Minimum Appropriate Follow-Up Reduces Mortality After Endoprosthesis Implantation

No study has been able to prove long-term benefit of regular imaging follow-up after abdominal aortic aneurysm repair by means of endoprosthesis implantation. This is important because the costs for these studies are high, which should be added to potential radiation and contrast morbidity.

Un seguimiento mínimo y apropiado reduce la mortalidad luego de una endoprótesis

This work sought to characterize the association between post-endovascular abdominal aortic aneurysm repair imaging frequency and long-term survival.

 

Minimum appropriate imaging follow-up was defined as a computerized tomography (CT) scan or ultrasound of the abdomen within 90 days of the procedure, as well as every 15 months thereafter. A multivariate analysis was conducted to determine the association between compliance with minimum appropriate imaging follow-up over time and all-cause mortality.


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The study enrolled 4988 patients treated with an endoprosthesis, and the mean follow-up was 3.4 years. Ninety-day mortality was 1.6%. Among those who survived over 90 days, 87% (n = 4251 of 4902) underwent at least one CT scan or ultrasound of the abdomen within 3 months, but only 58% (n = 2859 of 4902) came back afterwards to meet minimum appropriate imaging follow-up criteria.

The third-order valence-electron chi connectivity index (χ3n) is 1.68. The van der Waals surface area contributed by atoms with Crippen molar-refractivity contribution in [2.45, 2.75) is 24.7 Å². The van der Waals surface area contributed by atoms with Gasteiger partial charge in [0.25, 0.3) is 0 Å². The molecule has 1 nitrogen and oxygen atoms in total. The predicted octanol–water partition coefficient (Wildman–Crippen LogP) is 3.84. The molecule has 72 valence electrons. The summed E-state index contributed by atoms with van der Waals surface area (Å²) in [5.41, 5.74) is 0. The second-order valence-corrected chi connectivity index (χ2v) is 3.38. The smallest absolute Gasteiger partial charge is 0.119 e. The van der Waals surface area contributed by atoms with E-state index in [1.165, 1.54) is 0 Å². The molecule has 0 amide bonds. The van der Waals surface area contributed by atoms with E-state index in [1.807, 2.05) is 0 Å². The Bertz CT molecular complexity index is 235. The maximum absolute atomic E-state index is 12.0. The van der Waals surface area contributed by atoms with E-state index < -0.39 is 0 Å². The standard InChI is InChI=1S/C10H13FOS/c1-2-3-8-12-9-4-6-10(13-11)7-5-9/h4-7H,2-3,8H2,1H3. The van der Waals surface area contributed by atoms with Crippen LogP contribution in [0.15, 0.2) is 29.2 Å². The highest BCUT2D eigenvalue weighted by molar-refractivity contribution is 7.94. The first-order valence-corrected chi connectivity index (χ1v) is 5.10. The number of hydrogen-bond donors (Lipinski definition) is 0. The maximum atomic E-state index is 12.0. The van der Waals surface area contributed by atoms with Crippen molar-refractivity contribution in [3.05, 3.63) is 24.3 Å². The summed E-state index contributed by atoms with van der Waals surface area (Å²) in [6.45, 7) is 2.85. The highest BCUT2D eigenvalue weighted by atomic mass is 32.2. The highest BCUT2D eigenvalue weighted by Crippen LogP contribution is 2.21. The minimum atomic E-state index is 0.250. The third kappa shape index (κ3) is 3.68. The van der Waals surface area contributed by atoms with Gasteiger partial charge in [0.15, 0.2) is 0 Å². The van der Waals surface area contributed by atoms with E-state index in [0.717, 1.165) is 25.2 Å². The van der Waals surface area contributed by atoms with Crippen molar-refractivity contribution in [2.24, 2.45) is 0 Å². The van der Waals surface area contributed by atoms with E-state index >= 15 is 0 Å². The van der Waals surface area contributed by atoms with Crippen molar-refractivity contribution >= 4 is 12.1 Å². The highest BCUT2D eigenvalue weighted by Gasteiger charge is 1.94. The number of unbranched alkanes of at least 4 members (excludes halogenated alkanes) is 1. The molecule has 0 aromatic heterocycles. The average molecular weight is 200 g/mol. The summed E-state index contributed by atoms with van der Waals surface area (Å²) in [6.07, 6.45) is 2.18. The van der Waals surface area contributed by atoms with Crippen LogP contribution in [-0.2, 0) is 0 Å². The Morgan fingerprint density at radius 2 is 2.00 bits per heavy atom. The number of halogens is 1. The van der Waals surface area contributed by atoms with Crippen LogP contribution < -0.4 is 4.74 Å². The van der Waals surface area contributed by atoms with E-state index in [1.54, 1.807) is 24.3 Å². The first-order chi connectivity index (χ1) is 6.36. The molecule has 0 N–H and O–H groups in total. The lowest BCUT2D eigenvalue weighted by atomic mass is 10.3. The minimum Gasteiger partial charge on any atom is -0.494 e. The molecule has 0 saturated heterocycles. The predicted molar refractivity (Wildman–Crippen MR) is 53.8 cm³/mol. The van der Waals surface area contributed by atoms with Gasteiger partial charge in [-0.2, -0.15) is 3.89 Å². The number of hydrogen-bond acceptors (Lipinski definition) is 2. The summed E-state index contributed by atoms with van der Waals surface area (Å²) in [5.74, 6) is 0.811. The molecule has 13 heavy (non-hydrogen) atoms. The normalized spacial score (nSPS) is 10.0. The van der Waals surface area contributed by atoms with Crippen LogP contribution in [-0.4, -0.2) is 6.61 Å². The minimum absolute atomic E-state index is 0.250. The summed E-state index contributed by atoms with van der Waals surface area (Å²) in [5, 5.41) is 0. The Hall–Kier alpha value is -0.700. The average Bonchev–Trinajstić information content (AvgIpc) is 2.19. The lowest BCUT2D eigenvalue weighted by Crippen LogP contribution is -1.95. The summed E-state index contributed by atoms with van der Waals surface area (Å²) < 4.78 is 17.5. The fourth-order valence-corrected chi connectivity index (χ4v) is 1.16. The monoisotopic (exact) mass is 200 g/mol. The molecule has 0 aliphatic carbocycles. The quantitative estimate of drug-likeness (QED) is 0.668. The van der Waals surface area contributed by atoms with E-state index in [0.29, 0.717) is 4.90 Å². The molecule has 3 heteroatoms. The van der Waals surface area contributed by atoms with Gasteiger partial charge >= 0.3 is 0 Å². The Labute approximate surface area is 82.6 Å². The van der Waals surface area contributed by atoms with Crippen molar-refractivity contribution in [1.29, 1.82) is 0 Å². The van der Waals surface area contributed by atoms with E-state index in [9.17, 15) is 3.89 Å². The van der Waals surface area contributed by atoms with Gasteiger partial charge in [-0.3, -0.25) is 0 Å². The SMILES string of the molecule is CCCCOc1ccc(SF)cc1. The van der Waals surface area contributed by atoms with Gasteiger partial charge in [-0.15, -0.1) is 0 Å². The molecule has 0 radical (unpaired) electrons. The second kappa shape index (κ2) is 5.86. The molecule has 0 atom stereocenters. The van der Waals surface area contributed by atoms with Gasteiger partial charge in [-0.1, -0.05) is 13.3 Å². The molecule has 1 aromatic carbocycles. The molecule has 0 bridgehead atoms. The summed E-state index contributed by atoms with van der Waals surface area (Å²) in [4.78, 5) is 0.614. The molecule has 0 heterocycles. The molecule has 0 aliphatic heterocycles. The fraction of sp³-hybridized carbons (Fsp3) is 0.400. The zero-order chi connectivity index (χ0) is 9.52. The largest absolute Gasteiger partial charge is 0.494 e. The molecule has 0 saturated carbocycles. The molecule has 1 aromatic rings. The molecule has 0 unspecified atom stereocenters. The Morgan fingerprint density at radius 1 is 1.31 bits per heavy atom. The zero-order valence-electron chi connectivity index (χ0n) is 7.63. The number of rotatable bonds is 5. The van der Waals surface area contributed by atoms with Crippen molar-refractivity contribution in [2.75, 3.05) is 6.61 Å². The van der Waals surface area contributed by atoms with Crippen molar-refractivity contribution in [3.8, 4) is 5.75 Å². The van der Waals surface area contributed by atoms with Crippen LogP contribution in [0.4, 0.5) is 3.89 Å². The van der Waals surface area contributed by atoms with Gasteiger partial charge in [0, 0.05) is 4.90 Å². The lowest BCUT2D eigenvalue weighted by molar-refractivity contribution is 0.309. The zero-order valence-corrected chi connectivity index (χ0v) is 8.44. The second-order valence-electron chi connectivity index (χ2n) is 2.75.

Infrequent imaging correlated with lower follow-up by an interventional cardiologist or the vascular surgeon who performed the implantation, but not with infrequent primary care. Patients continued visiting their primary care physician, who did not refer them to specialists in a timely manner for minimum appropriate follow-up for their abdominal aortic aneurysm.

 

Consistently meeting minimum appropriate follow-up criteria was associated with a lower mortality rate when compared with patients who did not undergo a scan within 90 days (hazard ratio [HR]: 0.82; 95% confidence interval [CI]: 0.69-0.96; p = 0.014), or when compared with patients who underwent a first imaging follow-up within 90 days but missed subsequent follow-up instances (HR: 0.78; 95% CI: 0.68-0.91; p = 0.001).


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The longer the patients remained within the minimum appropriate follow-up protocol, the lower the mortality rates.

 

Conclusion

These data support efforts to improve long term follow-up of patients who receive an endoprosthesis during infrarenal aortic aneurysm repair.

 

Editorial

The lower mortality rates observed with regular follow-up after prosthesis implantation can be partially explained by imaging studies. Imaging follow-up may actually be a subrogated endpoint, and reduced mortality may be a consequence of, for example, better control of cardiovascular risk factors, or a change in lifestyle after the procedure.

 

Patients who disregarded the follow-up still visited their primary care physician regularly, which means that there is an opportunity to improve communication with these physicians in order to obtain adequate imaging follow-up.

 

Original title: The Impact of Compliance with Imaging Follow-up on Mortality After Endovascular Abdominal Aortic Aneurysm Repair: A Population Based Cohort Study.

Reference: C. de Mestral et al. Eur J Vasc Endovasc Surg (2017). Article in press.


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